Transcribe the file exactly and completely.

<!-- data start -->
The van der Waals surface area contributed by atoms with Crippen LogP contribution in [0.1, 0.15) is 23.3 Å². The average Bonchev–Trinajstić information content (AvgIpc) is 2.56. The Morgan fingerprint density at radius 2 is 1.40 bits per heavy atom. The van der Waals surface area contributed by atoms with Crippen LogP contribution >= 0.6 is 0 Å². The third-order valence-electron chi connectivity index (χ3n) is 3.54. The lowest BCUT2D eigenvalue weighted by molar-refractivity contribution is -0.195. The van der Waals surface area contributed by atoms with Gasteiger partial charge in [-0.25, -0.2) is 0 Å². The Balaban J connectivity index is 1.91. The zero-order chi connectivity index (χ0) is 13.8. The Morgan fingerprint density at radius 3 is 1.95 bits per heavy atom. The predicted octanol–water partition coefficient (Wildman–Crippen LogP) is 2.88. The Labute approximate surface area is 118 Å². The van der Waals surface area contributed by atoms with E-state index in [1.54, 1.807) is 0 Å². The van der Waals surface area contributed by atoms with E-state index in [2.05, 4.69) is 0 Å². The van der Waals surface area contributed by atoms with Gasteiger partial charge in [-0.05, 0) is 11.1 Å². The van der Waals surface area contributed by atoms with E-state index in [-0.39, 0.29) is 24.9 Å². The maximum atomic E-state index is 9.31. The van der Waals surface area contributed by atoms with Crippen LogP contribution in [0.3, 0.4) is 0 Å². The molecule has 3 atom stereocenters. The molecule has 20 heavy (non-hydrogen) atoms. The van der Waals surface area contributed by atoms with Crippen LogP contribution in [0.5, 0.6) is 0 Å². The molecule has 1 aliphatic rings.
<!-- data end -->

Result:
The van der Waals surface area contributed by atoms with Crippen LogP contribution in [0.1, 0.15) is 23.3 Å². The average Bonchev–Trinajstić information content (AvgIpc) is 2.56. The Morgan fingerprint density at radius 2 is 1.40 bits per heavy atom. The van der Waals surface area contributed by atoms with Crippen LogP contribution >= 0.6 is 0 Å². The third-order valence-electron chi connectivity index (χ3n) is 3.54. The lowest BCUT2D eigenvalue weighted by molar-refractivity contribution is -0.195. The van der Waals surface area contributed by atoms with Gasteiger partial charge in [-0.25, -0.2) is 0 Å². The Balaban J connectivity index is 1.91. The zero-order chi connectivity index (χ0) is 13.8. The Morgan fingerprint density at radius 3 is 1.95 bits per heavy atom. The predicted octanol–water partition coefficient (Wildman–Crippen LogP) is 2.88. The Labute approximate surface area is 118 Å². The van der Waals surface area contributed by atoms with E-state index in [1.54, 1.807) is 0 Å². The van der Waals surface area contributed by atoms with E-state index in [2.05, 4.69) is 0 Å². The van der Waals surface area contributed by atoms with Gasteiger partial charge in [-0.05, 0) is 11.1 Å². The van der Waals surface area contributed by atoms with E-state index in [-0.39, 0.29) is 24.9 Å². The maximum atomic E-state index is 9.31. The van der Waals surface area contributed by atoms with Crippen LogP contribution in [0.3, 0.4) is 0 Å². The molecule has 3 atom stereocenters. The molecule has 20 heavy (non-hydrogen) atoms. The van der Waals surface area contributed by atoms with Crippen LogP contribution in [0.5, 0.6) is 0 Å². The molecule has 1 aliphatic rings.